Feb 18 – 26, 2021
Europe/Rome timezone

Neutrino signal dependence on gamma-ray burst emission mechanism

Feb 25, 2021, 12:05 PM
Room 2 (https://unipd.link/NeuTel-ParallelRoom2)

Room 2


Parallel Flash talk Neutrino Telescopes and Multimessenger Astrophysical Models


Tetyana Pitik (Niels Bohr Institute Academy)


Long-duration gamma-ray bursts (GRBs) have been subject of investigation for a long time, being among the most mysterious and powerful transients occurring in our universe. In the attempt of explaining the observed electromagnetic GRB emission, various models have been proposed, even if an exhaustive theoretical explanation of the mechanism powering GRBs is still lacking. GRBs are also candidate sources of ultra-high energy cosmic rays and high energy neutrinos. In this work, we show that, although different jet models may be equally successful in fitting the observed electromagnetic spectral energy distributions, the neutrino production strongly depends on the adopted emission and dissipation model. To make a fair comparison of the neutrino production across models we compute the neutrino emission for a benchmark high-luminosity GRB in various jet emission and dissipation scenarios. In particular, we consider an internal shock model, a dissipative photosphere model in the presence of internal shocks, a three-component model with emission arising from the photosphere, the IS, and external shock, and the internal-collision-induced magnetic reconnection and turbulence model. We also compute, for the first time, the neutrino signal expected in two models where the jet is assumed to be magnetically dominated, namely a magnetized jet model with gradual dissipation, and the recently proposed proton synchrotron emission model. We find that the expected neutrino fluence can vary up to 1–1.5 orders of magnitude in amplitude and peak at energies ranging from $10^{4}$ GeV to $10^{8}$ GeV. For our benchmark input parameters, none of the explored GRB models is excluded by the targeted searches carried out by the IceCube and ANTARES Collaborations. This work highlights the great potential of neutrinos in pinpointing the GRB emission mechanism in the case of successful neutrino detection and the importance of relying on different jet models for unbiased stacking searches.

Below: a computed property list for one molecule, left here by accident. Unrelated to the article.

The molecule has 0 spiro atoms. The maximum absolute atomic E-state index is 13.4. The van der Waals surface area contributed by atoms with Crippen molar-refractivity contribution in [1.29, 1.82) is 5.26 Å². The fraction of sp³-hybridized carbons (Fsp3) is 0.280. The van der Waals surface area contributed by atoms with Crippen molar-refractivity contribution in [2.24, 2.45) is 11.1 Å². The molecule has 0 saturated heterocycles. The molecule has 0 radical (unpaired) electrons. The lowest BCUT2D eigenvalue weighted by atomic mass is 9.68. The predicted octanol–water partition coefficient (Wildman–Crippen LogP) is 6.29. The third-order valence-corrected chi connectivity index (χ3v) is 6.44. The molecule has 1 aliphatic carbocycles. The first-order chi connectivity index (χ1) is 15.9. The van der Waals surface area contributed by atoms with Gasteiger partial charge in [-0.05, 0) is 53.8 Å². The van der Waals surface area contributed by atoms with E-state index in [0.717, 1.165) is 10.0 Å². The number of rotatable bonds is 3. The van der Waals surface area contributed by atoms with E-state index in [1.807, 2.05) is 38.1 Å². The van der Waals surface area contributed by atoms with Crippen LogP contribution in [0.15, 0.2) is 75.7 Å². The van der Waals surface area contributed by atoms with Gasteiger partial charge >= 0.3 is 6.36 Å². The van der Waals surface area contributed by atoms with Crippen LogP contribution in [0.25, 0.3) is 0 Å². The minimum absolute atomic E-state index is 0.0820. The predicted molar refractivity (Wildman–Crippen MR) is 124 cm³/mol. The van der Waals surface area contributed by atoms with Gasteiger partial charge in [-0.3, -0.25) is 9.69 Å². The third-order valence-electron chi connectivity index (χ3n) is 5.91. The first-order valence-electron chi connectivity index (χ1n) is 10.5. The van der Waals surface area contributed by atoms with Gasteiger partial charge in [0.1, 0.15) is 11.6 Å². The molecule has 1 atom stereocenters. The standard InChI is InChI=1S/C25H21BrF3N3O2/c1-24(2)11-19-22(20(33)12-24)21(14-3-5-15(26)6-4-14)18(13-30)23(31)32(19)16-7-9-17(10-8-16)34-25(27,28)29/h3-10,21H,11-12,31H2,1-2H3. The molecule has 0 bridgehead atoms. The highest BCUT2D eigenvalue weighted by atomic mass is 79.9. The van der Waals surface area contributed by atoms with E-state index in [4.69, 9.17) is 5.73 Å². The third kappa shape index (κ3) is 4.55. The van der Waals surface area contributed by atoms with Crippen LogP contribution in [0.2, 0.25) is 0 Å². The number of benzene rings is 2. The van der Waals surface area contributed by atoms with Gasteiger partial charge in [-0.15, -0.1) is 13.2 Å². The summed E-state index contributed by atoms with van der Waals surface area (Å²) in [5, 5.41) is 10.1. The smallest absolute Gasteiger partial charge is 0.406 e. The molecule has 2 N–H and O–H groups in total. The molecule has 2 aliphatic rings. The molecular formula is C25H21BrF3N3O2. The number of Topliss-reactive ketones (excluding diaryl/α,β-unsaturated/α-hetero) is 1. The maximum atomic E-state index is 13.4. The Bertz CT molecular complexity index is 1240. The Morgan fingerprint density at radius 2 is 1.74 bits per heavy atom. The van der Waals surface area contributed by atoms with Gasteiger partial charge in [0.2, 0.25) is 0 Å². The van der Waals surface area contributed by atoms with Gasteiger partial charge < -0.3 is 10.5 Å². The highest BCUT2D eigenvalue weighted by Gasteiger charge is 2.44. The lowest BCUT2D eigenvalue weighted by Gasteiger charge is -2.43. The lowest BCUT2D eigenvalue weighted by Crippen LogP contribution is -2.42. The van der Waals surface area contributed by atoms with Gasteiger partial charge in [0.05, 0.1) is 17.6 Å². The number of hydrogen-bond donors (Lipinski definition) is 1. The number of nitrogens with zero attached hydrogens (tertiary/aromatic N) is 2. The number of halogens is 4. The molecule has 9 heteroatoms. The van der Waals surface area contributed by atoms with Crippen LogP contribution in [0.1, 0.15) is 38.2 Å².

Primary authors

Tetyana Pitik (Niels Bohr Institute Academy) Prof. Irene Tamborra (Niels Bohr Institute) Prof. Maria Petropoulou (National & Kapodistrian University of Athens)

Presentation materials